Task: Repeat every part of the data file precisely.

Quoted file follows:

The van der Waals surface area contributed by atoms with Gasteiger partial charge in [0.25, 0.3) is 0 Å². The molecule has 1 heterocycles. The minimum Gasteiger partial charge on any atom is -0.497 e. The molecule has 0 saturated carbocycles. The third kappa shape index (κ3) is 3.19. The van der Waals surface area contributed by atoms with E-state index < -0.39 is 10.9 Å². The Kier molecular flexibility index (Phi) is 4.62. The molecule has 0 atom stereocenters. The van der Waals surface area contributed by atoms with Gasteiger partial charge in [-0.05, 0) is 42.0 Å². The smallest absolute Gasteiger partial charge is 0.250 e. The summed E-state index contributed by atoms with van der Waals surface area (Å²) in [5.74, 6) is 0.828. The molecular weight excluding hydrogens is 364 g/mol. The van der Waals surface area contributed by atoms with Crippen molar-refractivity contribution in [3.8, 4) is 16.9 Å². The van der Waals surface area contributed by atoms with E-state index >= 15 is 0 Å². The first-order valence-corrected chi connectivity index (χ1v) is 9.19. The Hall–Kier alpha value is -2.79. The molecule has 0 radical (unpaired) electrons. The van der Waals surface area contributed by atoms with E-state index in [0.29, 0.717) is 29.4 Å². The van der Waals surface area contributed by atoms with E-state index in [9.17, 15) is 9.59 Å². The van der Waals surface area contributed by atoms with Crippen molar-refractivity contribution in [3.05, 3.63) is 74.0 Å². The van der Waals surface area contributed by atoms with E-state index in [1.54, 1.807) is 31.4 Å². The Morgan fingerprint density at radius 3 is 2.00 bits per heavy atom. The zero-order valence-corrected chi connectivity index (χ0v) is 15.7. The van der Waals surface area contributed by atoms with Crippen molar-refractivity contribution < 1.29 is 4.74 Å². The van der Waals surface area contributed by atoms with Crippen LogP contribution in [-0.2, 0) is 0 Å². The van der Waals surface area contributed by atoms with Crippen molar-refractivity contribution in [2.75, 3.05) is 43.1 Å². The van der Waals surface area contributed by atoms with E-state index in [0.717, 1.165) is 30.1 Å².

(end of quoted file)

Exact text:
The van der Waals surface area contributed by atoms with Gasteiger partial charge in [0.25, 0.3) is 0 Å². The molecule has 1 heterocycles. The minimum Gasteiger partial charge on any atom is -0.497 e. The molecule has 0 saturated carbocycles. The third kappa shape index (κ3) is 3.19. The van der Waals surface area contributed by atoms with E-state index < -0.39 is 10.9 Å². The Kier molecular flexibility index (Phi) is 4.62. The molecule has 0 atom stereocenters. The van der Waals surface area contributed by atoms with Gasteiger partial charge in [-0.05, 0) is 42.0 Å². The smallest absolute Gasteiger partial charge is 0.250 e. The summed E-state index contributed by atoms with van der Waals surface area (Å²) in [5.74, 6) is 0.828. The molecular weight excluding hydrogens is 364 g/mol. The van der Waals surface area contributed by atoms with Crippen molar-refractivity contribution in [3.8, 4) is 16.9 Å². The van der Waals surface area contributed by atoms with E-state index >= 15 is 0 Å². The first-order valence-corrected chi connectivity index (χ1v) is 9.19. The Hall–Kier alpha value is -2.79. The molecule has 0 radical (unpaired) electrons. The van der Waals surface area contributed by atoms with E-state index in [0.29, 0.717) is 29.4 Å². The van der Waals surface area contributed by atoms with E-state index in [9.17, 15) is 9.59 Å². The van der Waals surface area contributed by atoms with Crippen molar-refractivity contribution in [3.05, 3.63) is 74.0 Å². The van der Waals surface area contributed by atoms with E-state index in [1.54, 1.807) is 31.4 Å². The Morgan fingerprint density at radius 3 is 2.00 bits per heavy atom. The zero-order valence-corrected chi connectivity index (χ0v) is 15.7. The van der Waals surface area contributed by atoms with Crippen molar-refractivity contribution < 1.29 is 4.74 Å². The van der Waals surface area contributed by atoms with Crippen LogP contribution in [-0.2, 0) is 0 Å². The van der Waals surface area contributed by atoms with Crippen molar-refractivity contribution in [2.75, 3.05) is 43.1 Å². The van der Waals surface area contributed by atoms with E-state index in [0.717, 1.165) is 30.1 Å².